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The More The Merrier: A New Trend In Family Homes

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By Mia Bolaris-Forget

In the era of Mega McMansions lining our streets and eating away at our earning, experts suggest that there is a new “trend” on the homefront horizon.

Housing experts suggest that the numbers/statistics speak for themselves and that since 2000 more and more American households consisted of three or more generations happily cohabitating under one roof. And, they note, it’s not simply a matter of having mom and dad near during their golden years.

In fact, many parents and grandparents are still viable members of the community, society and the family, who just may be able to pitch in and help out while mom and dad go to work.

With that said, homebuilders are taking a new approach to new homes and new design option, making multigenerational designs among their many options.

What that means, is not only more rooms, but rooms that are appropriate for all ages and stages of live, including bathrooms that are wheelchair accessible and showers with roll-in capability.

Others offer accessory dwelling units, built on the same lot as the main dwelling, but are attached to the back of the main house, each facing different streets, with a courtyard between them.

While for many this arrangement may seem like a nightmare, for others it’s a dream come true. Sure, you eventually may wind up caring for those who cared for you (and your family) but in the meantime, you’re always guaranteed company, a build in “sitter” (and let’s face it, who better to watch the kids, than those who raised you), and someone to keep an eye on things while you run errands or head out to work.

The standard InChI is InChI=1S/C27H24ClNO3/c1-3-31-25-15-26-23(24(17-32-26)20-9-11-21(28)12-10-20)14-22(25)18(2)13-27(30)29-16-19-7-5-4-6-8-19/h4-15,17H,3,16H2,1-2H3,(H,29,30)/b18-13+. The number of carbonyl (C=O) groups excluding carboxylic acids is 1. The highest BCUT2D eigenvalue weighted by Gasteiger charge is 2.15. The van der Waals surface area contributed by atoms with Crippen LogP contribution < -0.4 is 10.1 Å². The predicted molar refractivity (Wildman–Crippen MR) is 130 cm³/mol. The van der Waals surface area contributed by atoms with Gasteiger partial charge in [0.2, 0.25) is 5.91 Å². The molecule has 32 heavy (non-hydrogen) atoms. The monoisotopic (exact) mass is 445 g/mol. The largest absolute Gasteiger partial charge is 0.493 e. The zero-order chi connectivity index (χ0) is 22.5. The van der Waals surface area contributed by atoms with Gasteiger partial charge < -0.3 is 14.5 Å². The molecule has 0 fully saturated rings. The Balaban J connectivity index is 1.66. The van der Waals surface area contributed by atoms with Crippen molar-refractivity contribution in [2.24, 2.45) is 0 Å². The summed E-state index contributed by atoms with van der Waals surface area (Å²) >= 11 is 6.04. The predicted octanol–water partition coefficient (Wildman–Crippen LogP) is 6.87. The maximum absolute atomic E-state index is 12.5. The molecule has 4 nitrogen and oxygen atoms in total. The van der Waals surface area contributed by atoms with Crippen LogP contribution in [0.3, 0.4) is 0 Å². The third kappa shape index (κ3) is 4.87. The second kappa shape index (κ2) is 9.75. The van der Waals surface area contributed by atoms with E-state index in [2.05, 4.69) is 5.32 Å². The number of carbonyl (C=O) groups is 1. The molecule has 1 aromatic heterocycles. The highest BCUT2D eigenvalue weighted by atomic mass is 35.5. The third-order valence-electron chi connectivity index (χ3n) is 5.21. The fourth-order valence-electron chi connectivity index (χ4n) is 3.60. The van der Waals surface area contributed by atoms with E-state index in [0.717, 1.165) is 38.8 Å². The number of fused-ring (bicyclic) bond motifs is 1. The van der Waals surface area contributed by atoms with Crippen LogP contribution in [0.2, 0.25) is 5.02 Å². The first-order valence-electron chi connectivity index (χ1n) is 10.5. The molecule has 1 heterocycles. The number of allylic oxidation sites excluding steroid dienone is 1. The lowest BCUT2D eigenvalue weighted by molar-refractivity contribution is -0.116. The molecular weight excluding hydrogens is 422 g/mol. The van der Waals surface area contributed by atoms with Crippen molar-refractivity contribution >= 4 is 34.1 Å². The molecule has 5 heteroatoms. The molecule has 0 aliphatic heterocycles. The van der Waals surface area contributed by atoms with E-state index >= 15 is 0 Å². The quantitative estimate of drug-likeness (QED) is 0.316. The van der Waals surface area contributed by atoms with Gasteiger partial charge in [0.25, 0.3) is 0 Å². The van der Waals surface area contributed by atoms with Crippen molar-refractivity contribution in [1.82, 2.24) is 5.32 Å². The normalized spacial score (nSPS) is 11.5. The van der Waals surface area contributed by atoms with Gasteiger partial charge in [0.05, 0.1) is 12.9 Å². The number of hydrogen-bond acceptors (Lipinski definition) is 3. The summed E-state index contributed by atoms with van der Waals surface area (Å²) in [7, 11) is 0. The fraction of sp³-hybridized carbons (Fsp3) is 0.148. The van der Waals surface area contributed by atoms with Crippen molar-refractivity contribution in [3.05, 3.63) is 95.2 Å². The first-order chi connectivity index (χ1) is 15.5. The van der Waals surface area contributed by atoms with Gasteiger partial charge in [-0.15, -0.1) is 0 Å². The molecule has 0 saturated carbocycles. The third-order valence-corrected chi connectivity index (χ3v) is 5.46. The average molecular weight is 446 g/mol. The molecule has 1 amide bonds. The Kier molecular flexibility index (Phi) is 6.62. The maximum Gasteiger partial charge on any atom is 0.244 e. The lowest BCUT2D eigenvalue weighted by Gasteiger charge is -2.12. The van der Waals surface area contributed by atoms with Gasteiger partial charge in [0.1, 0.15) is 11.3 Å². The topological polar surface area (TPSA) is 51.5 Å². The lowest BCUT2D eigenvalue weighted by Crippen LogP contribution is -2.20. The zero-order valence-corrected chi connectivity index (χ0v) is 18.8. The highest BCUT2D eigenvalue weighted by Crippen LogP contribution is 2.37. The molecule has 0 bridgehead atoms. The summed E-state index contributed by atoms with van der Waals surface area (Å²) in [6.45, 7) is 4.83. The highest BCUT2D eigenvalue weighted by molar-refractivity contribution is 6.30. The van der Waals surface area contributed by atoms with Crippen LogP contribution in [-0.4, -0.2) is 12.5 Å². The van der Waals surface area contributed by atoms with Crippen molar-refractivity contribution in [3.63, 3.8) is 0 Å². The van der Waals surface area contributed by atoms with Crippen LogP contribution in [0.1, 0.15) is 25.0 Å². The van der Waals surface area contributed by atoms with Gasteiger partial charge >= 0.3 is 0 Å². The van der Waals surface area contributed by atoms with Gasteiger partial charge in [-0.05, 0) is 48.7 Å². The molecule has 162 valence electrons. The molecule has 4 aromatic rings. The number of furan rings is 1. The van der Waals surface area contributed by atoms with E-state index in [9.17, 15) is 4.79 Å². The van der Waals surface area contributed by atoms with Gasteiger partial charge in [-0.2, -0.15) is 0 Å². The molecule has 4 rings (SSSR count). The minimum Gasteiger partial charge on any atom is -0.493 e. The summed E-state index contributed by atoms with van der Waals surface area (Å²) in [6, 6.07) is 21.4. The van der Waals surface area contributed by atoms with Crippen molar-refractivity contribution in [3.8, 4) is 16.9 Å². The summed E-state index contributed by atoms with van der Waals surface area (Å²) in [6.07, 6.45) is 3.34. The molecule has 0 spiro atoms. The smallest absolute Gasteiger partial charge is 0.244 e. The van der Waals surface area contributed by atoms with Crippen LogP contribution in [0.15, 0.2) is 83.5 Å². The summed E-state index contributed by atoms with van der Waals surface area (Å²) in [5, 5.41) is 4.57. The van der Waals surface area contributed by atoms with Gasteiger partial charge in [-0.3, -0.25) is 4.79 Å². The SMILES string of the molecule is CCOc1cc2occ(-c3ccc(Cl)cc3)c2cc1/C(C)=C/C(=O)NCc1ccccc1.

Still, some local building codes don’t allow for accessory units in single-family home neighborhoods on space that could be used as rentals. And, among key concerns are privacy and accessibility, both of which can be “tricky” to design. With that said, experts add that these types of homes only work on lots with at least 6,000 square feet, which are not easy to come by in urban areas.

Another consideration is obviously cost. Professionals point out that while the cost of a home custom-designed for multigenerational living is the same as that for any home of equal square footage, the overall financial burden may be lighter if several generations are chipping in to help pay it off.

Furthermore, as time goes on, you can have a safe haven (for less money) to house and care for aging parents/relatives and you can feel more confident about the type of care they’ll be receiving, since you and your family will be the ones administering it.






Long Island Home & Lifestyle Articles > The More The Merrier: A New Trend In Family Homes

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